IDENTIFYING NON-SMALL CELL LUNG CANCER PATIENTS FROM A COHORT OF HETEROGENEOUS LUNG CANCER PATIENTS USING BOOSTED TREES ON ELECTRONIC HEALTH RECORDS DATA
Chandrashekaraiah P1, Rudeen K1, Agrawal S2, Thiruvenkadam S1, Vaidya VP1, Narayanan B3
1Concerto Health AI, Boston, MA, USA, 2Concerto Health AI, Bangalore, KA, India, 3Concerto Health AI, bangalore, KA, India
OBJECTIVES: Ability to distinguish between subtypes of lung cancer (LC) is important for clinical outcomes and cost analysis, but this information is seldom captured in the structured electronic health record (EHR) data. The objective of this study was to develop and validate an artificial intelligence model to identify non-small cell lung cancer (NSCLC) patients from a cohort of heterogeneous LC patients using de-identified retrospective EHR data. METHODS:Data from patients diagnosed with primary LC in the CancerLinQ database was used to build and test the model. Features from the structured EHR data used to build the model included medication information, surgery, cancer stage at diagnosis & metastatic status, age and gender. The model was built using gradient boosting, an algorithm that iteratively combines a set of decision trees into a single model. Out of ~105k LC patients in the database, 56,748 patients were labelled as either NSCLC (85%) or not NSCLC (15%). Most labelling was derived from curation of histology from unstructured notes by expert nurse curators. These data were divided into train (60%), validate (20%) and test (20%) datasets for creating and testing the model. RESULTS:On the test set, the model had an AUC-ROC of 0.93 and overall accuracy of 93%. For identifying NSCLC patients, the precision (PPV) was 0.93 with recall 0.99. NPV was 0.92. This model compares favourably against a previously developed medications and tests based NSCLC case finding algorithm using claims data which had an AUC of 0.88 (Ralph et al, Front Pharmacol, 2017) CONCLUSIONS:Machine learning methods can be used with structured EMR features and a curated gold-standard to develop and validate reliable indicators of clinical status in NSCLC. This could save substantial time and effort by quickly identifying patients for retrospective outcomes and cost studies as compared to expert manual curation.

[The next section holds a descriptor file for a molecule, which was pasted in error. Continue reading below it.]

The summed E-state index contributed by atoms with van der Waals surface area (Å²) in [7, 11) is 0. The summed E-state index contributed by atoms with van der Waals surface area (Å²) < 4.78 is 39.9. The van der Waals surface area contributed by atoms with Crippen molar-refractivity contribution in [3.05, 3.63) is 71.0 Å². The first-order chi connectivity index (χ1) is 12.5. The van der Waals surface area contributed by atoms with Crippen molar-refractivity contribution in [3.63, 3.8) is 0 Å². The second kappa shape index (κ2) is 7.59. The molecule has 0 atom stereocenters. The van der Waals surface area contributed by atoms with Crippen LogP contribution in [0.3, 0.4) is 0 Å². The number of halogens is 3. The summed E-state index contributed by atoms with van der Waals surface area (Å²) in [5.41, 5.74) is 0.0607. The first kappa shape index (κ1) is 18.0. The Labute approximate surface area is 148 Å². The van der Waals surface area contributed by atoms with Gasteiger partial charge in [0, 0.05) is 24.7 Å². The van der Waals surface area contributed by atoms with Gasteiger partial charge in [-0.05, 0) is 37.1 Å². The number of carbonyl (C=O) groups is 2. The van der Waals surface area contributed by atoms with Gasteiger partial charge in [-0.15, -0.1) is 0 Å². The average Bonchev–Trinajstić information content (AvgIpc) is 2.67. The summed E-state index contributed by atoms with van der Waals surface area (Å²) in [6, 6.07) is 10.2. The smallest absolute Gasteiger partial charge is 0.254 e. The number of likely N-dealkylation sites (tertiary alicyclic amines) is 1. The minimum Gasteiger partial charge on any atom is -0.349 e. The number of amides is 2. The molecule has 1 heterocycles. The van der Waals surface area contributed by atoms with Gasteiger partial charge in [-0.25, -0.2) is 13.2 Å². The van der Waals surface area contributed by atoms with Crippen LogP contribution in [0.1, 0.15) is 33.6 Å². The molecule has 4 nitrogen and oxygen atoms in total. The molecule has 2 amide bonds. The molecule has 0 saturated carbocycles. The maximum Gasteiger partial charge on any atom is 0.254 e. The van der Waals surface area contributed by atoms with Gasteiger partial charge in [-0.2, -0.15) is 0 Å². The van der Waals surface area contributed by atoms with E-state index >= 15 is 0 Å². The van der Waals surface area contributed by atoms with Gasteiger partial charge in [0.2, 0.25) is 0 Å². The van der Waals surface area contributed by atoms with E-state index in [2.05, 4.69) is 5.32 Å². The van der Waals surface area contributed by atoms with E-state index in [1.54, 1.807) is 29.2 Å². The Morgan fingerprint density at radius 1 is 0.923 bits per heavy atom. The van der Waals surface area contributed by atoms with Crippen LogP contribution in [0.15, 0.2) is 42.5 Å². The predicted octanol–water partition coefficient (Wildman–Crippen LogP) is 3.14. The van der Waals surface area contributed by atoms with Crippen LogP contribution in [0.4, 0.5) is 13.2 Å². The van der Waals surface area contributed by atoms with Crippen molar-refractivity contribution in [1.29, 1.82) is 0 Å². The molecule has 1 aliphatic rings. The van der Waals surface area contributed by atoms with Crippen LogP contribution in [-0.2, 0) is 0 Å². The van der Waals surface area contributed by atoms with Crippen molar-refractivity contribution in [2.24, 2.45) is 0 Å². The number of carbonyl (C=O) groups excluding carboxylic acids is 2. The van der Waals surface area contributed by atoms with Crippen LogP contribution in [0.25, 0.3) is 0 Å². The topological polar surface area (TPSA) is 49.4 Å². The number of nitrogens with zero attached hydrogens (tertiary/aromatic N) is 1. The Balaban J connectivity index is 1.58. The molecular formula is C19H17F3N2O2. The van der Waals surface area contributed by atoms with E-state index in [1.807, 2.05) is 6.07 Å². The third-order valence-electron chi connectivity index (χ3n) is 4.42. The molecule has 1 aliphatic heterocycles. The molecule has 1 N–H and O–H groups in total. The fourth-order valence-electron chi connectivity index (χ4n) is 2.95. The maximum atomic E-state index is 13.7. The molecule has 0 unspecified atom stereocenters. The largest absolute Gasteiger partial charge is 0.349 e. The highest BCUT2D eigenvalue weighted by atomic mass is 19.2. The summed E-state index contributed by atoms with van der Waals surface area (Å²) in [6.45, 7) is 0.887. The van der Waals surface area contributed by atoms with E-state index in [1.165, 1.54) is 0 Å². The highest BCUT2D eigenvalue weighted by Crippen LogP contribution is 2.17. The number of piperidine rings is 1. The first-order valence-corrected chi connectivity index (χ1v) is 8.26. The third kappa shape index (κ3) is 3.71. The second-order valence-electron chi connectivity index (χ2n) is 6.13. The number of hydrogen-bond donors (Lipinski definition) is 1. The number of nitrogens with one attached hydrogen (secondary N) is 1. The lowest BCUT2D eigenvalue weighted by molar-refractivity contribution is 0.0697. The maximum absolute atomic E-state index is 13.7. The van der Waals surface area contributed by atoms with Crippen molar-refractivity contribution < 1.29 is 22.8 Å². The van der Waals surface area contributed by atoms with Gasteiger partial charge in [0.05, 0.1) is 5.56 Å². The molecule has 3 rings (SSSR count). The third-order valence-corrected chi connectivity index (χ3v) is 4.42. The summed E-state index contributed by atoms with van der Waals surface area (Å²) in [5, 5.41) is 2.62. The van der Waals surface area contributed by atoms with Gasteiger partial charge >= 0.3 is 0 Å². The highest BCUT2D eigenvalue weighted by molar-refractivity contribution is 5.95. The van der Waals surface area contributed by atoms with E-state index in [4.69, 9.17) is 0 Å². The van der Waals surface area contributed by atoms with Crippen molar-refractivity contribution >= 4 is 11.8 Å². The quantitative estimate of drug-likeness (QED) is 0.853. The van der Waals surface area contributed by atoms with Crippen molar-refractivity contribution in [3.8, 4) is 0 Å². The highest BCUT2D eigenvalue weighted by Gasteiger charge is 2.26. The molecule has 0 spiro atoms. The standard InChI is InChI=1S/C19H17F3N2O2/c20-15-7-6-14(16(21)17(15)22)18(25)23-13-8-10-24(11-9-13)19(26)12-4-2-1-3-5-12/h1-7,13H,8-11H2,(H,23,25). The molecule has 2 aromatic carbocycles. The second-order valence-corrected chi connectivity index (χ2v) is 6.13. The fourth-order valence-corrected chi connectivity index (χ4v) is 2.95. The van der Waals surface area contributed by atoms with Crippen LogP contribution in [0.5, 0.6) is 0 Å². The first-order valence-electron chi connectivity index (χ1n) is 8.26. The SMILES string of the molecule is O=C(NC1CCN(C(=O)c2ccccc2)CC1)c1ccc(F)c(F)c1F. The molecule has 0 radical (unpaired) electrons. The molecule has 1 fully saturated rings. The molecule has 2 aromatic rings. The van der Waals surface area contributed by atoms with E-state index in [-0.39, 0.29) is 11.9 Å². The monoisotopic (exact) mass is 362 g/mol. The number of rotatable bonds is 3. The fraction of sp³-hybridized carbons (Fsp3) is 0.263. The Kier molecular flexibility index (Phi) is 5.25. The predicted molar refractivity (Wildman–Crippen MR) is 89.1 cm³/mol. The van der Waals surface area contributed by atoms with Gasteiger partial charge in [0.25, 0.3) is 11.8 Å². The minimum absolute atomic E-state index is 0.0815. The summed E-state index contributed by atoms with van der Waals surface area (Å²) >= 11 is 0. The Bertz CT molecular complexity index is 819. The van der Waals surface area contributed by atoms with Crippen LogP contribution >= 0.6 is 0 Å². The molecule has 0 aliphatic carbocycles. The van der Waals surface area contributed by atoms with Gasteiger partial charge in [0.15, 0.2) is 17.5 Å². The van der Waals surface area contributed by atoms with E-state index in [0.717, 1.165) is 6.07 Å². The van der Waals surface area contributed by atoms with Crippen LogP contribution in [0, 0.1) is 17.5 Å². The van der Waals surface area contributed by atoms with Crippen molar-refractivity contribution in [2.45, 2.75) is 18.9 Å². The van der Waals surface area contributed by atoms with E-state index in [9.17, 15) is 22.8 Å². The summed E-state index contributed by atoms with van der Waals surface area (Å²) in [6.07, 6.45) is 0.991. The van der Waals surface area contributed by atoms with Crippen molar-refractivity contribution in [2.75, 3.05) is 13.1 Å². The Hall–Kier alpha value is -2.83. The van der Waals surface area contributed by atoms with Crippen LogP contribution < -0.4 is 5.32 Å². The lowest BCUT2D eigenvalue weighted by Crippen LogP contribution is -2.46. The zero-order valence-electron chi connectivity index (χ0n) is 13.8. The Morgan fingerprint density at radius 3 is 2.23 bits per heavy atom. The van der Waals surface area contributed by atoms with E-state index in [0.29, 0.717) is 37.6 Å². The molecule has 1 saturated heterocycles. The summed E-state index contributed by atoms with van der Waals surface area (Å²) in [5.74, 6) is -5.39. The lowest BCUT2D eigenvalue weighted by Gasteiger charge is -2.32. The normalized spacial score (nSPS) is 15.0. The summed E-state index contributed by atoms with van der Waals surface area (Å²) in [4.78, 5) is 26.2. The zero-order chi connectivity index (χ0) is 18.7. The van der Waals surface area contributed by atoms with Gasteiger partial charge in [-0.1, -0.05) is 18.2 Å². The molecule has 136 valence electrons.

Conference/Value in Health Info
2020-05, ISPOR 2020, Orlando, FL, USA
Methodological & Statistical Research
Artificial Intelligence, Machine Learning, Predictive Analytics, Missing Data